Similar to how a traditional credit score factors in different elements of a consumer’s credit account history, the UltraFICO will weigh bank account histories and score a consumer on favorable or risky behavior.

If you understand what UltraFICO looks at, you can start managing your checking, savings and money market accounts to set your score up for a boost.

Here’s what you can do with your bank account to help build your UltraFICO Score:

Maintain long-standing bank accounts

“We see that consumers that demonstrate relatively longer relationships with their checking and savings account providers are less likely to go delinquent or default on a credit obligation,” Shellenberger said.

Use your bank accounts often

“Consumers that have more frequent transactions versus those that rarely use their checking or savings accounts are better credit risks,” he added. Simply put, you want to make sure you have money moving into or out of your accounts on a consistent basis.

Avoid overdrawing your account or bouncing checks

Consumers who keep their account balances in the positive will be scored better by UltraFICO, but that’s not always easy.

“Frankly, there are banks that set tripwires for consumers to trigger overdrafts,” Wu said, pointing to “reordering transactions and being aggressive in getting consumers to opt into debit card overdraft protection.”

The best way to protect yourself from account overdrafts is opting out of overdraft protection and closely tracking account balances, deposits and withdrawals.

Develop a strong savings habit

“As we look at the ratio of money coming into [demand deposits] accounts versus going out, if we see a bit more coming in than going out (indicative of saving), this is correlated with better credit risk,” Shellenberger said.

Get a budget in place that helps you live within your means and spend less than you earn each month. Try to widen the gap between income and spending, too, so you’re saving more each month.

Should you be concerned with your UltraFICO Score?

The UltraFICO Score could be a step toward opening up credit opportunities for millions of Americans who can’t qualify with previous scores.

But consumers should consider whether they are likely to benefit from the UltraFICO Score before agreeing to share their bank account data.

Some people’s UltraFICO Scores could be lower than what they’d score with other models. This might be the case if you have spotty financial behaviors and an unfavorable bank account history. And if you already have an excellent credit score, Wu said, you’re not likely to benefit from the UltraFICO Score.

You should also consider your level of comfort with sharing your financial account information. The UltraFICO is a positive use of such data, Wu said, but other potential applications could be worrying, such as debt collectors accessing this data. And last year’s Equifax data breach proves that consumers should be concerned with how credit reporting agencies collect, store and use personal data.

“Consumers participating in this process have greater control and transparency over the financial information that is being shared with a credit grantor,” Shellenberger clarified when asked about privacy and security concerns. “The consumer has direct access to this data and therefore knows exactly what is being shared.” Finicity, Experian and FICO have also set up extensive information security measures and protections to keep users’ data safe, he added.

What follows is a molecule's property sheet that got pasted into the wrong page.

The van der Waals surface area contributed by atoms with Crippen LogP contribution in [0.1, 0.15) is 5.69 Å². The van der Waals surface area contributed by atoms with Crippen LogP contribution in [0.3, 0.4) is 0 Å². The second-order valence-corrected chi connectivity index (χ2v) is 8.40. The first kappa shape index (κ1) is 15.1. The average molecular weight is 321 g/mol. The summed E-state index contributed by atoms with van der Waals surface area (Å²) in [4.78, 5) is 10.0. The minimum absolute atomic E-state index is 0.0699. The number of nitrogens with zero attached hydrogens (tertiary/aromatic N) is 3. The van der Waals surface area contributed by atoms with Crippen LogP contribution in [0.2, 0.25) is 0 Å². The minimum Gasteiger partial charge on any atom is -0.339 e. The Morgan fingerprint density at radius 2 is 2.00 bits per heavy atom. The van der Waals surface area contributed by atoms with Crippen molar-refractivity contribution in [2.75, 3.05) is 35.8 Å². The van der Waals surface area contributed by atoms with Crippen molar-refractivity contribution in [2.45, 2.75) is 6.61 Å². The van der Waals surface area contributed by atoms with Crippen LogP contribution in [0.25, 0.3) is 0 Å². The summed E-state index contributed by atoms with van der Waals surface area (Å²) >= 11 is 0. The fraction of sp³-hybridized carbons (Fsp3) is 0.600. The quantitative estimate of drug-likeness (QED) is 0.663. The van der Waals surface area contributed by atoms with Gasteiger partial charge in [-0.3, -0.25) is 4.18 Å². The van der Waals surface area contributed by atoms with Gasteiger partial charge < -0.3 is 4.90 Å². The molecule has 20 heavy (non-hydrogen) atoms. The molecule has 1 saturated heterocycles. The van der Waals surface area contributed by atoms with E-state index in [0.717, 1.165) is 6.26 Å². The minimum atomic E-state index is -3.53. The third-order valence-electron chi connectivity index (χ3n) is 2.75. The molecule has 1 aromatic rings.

The reward of getting a higher UltraFICO Score could be worth it for average-credit consumers who need to borrow money — and meet the requirements to do so. If this is you, focus on building your credit now and keep your eyes open for more new on UltraFICO.

Advertiser Disclosure: The products that appear on this site may be from companies from which MagnifyMoney receives compensation. This compensation may impact how and where products appear on this site (including, for example, the order in which they appear). MagnifyMoney does not include all financial institutions or all products offered available in the marketplace.

Elyssa Kirkham
Elyssa Kirkham |

Elyssa Kirkham is a writer at MagnifyMoney. You can email Elyssa here

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The Best Options for Rebuilding Your Credit Score – October 2019

Editorial Note: The content of this article is based on the author’s opinions and recommendations alone. It has not been previewed, commissioned or otherwise endorsed by any credit card issuer. This site may be compensated through a credit card issuer partnership.

The Best Options for Rebuilding Your Credit Score

A strong credit score is a vital part of your overall financial health. But rebuilding a damaged (or non-existent) credit score can feel impossible. Don’t despair. There are plenty of avenues you can take in order to rehabilitate your credit score and it all begins with identifying your starting point.

How Bad is Your Bad Credit Score?

Before you start to panic about rehabilitating your bad credit score, let’s determine if it’s even bad. Where do you fall in the range of FICO® credit scores? Below you’ll find what your credit score is considered, with ranges from Experian.

  • Above 740: Excellent Credit
  • 670 – 739: Good Credit
  • 580 – 669: Fair Credit
  • Below 579: Bad Credit or No Credit Score/Thin File

Your credit score isn’t the only thing that will keep you from being approved for credit. These factors are common reasons for being declined.

  • Your debt-to-income ratio is above 50%
  • You have no credit score
  • You have been building up a lot of debt recently
  • You are unemployed

In order to focus on rehabilitating your credit score, you’ll need to start with getting a line of credit. This may sound impossible because you’re constantly getting declined. Fortunately, there are options tailored specifically for people looking to re-establish credit.